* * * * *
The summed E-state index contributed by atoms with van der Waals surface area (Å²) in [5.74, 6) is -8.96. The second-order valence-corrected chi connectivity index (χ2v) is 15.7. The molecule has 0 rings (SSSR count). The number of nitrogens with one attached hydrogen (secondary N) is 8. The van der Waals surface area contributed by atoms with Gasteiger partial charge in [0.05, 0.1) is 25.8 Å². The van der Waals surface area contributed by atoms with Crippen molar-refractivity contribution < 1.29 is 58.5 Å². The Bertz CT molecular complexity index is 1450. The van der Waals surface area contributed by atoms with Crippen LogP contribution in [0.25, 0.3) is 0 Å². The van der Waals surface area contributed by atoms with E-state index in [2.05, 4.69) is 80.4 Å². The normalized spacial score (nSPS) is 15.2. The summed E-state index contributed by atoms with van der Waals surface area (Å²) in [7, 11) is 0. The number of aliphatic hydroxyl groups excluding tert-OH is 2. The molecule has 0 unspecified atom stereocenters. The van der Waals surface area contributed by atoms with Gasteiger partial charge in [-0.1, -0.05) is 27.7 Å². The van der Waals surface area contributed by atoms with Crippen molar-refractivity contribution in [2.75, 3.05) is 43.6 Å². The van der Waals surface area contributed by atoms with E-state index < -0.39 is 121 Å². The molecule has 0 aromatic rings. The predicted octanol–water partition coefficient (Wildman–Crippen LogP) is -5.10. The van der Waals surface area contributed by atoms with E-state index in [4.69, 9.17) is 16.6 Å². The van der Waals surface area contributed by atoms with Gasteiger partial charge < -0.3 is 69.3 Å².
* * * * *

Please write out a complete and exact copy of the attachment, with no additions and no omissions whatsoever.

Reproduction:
The summed E-state index contributed by atoms with van der Waals surface area (Å²) in [5.74, 6) is -8.96. The second-order valence-corrected chi connectivity index (χ2v) is 15.7. The molecule has 0 rings (SSSR count). The number of nitrogens with one attached hydrogen (secondary N) is 8. The van der Waals surface area contributed by atoms with Gasteiger partial charge in [0.05, 0.1) is 25.8 Å². The van der Waals surface area contributed by atoms with Crippen molar-refractivity contribution < 1.29 is 58.5 Å². The Bertz CT molecular complexity index is 1450. The van der Waals surface area contributed by atoms with Crippen LogP contribution in [0.25, 0.3) is 0 Å². The van der Waals surface area contributed by atoms with E-state index in [2.05, 4.69) is 80.4 Å². The normalized spacial score (nSPS) is 15.2. The summed E-state index contributed by atoms with van der Waals surface area (Å²) in [7, 11) is 0. The number of aliphatic hydroxyl groups excluding tert-OH is 2. The molecule has 0 unspecified atom stereocenters. The van der Waals surface area contributed by atoms with Gasteiger partial charge in [-0.1, -0.05) is 27.7 Å². The van der Waals surface area contributed by atoms with Crippen molar-refractivity contribution in [2.75, 3.05) is 43.6 Å². The van der Waals surface area contributed by atoms with E-state index < -0.39 is 121 Å². The molecule has 0 aromatic rings. The predicted octanol–water partition coefficient (Wildman–Crippen LogP) is -5.10. The van der Waals surface area contributed by atoms with E-state index in [4.69, 9.17) is 16.6 Å². The van der Waals surface area contributed by atoms with Gasteiger partial charge < -0.3 is 69.3 Å².